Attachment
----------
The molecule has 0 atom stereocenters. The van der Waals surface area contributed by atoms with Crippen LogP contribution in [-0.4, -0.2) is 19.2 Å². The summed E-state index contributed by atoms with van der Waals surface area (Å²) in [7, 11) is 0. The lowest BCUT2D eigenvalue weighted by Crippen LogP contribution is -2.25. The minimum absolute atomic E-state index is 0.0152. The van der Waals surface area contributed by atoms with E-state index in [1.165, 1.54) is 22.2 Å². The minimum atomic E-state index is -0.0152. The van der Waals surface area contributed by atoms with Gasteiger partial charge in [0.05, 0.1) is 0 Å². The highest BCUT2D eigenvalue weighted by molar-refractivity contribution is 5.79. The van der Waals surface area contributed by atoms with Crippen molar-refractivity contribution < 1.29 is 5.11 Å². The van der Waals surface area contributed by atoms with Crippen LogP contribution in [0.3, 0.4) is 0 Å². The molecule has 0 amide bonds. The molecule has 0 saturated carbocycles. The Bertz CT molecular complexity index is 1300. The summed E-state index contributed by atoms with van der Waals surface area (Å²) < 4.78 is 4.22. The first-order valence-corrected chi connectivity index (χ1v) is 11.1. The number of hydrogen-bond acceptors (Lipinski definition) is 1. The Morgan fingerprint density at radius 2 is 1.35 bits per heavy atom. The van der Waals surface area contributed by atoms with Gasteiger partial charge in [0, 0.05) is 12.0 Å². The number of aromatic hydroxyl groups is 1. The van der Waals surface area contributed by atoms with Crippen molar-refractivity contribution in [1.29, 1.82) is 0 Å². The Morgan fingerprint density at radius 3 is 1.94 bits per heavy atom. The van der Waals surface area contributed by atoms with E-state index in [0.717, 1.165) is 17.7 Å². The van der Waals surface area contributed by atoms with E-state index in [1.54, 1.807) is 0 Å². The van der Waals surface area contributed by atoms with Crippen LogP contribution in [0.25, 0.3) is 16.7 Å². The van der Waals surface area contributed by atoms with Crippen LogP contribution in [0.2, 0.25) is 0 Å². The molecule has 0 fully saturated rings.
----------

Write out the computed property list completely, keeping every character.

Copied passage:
The molecule has 0 atom stereocenters. The van der Waals surface area contributed by atoms with Crippen LogP contribution in [-0.4, -0.2) is 19.2 Å². The summed E-state index contributed by atoms with van der Waals surface area (Å²) in [7, 11) is 0. The lowest BCUT2D eigenvalue weighted by Crippen LogP contribution is -2.25. The minimum absolute atomic E-state index is 0.0152. The van der Waals surface area contributed by atoms with E-state index in [1.165, 1.54) is 22.2 Å². The minimum atomic E-state index is -0.0152. The van der Waals surface area contributed by atoms with Gasteiger partial charge in [0.05, 0.1) is 0 Å². The highest BCUT2D eigenvalue weighted by molar-refractivity contribution is 5.79. The van der Waals surface area contributed by atoms with Crippen molar-refractivity contribution < 1.29 is 5.11 Å². The van der Waals surface area contributed by atoms with Crippen LogP contribution in [0.3, 0.4) is 0 Å². The molecule has 0 amide bonds. The molecule has 0 saturated carbocycles. The Bertz CT molecular complexity index is 1300. The summed E-state index contributed by atoms with van der Waals surface area (Å²) < 4.78 is 4.22. The first-order valence-corrected chi connectivity index (χ1v) is 11.1. The number of hydrogen-bond acceptors (Lipinski definition) is 1. The Morgan fingerprint density at radius 2 is 1.35 bits per heavy atom. The van der Waals surface area contributed by atoms with Gasteiger partial charge in [0, 0.05) is 12.0 Å². The number of aromatic hydroxyl groups is 1. The van der Waals surface area contributed by atoms with Crippen molar-refractivity contribution in [1.29, 1.82) is 0 Å². The Morgan fingerprint density at radius 3 is 1.94 bits per heavy atom. The van der Waals surface area contributed by atoms with E-state index in [0.717, 1.165) is 17.7 Å². The van der Waals surface area contributed by atoms with E-state index in [1.54, 1.807) is 0 Å². The van der Waals surface area contributed by atoms with Crippen LogP contribution in [0.25, 0.3) is 16.7 Å². The van der Waals surface area contributed by atoms with Crippen LogP contribution in [0.2, 0.25) is 0 Å². The molecule has 0 fully saturated rings.